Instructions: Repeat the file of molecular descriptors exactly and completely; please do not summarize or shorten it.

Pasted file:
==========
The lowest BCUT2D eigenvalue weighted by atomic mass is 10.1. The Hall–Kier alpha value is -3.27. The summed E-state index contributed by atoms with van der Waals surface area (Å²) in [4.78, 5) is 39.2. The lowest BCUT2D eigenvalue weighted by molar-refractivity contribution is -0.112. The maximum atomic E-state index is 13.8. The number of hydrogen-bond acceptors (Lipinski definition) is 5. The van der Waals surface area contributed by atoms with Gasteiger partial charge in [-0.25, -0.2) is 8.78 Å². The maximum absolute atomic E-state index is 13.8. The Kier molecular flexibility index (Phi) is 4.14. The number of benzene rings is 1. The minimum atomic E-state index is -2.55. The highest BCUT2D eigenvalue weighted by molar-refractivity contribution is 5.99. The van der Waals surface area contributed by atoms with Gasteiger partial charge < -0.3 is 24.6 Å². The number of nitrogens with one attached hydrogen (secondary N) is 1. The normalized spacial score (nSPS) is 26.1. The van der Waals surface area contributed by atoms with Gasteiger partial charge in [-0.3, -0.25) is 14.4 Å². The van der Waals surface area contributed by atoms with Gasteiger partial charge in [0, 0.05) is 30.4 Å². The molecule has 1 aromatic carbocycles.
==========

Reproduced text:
The lowest BCUT2D eigenvalue weighted by atomic mass is 10.1. The Hall–Kier alpha value is -3.27. The summed E-state index contributed by atoms with van der Waals surface area (Å²) in [4.78, 5) is 39.2. The lowest BCUT2D eigenvalue weighted by molar-refractivity contribution is -0.112. The maximum atomic E-state index is 13.8. The number of hydrogen-bond acceptors (Lipinski definition) is 5. The van der Waals surface area contributed by atoms with Gasteiger partial charge in [-0.25, -0.2) is 8.78 Å². The maximum absolute atomic E-state index is 13.8. The Kier molecular flexibility index (Phi) is 4.14. The number of benzene rings is 1. The minimum atomic E-state index is -2.55. The highest BCUT2D eigenvalue weighted by molar-refractivity contribution is 5.99. The van der Waals surface area contributed by atoms with Gasteiger partial charge < -0.3 is 24.6 Å². The number of nitrogens with one attached hydrogen (secondary N) is 1. The normalized spacial score (nSPS) is 26.1. The van der Waals surface area contributed by atoms with Gasteiger partial charge in [-0.3, -0.25) is 14.4 Å². The van der Waals surface area contributed by atoms with Gasteiger partial charge in [0, 0.05) is 30.4 Å². The molecule has 1 aromatic carbocycles.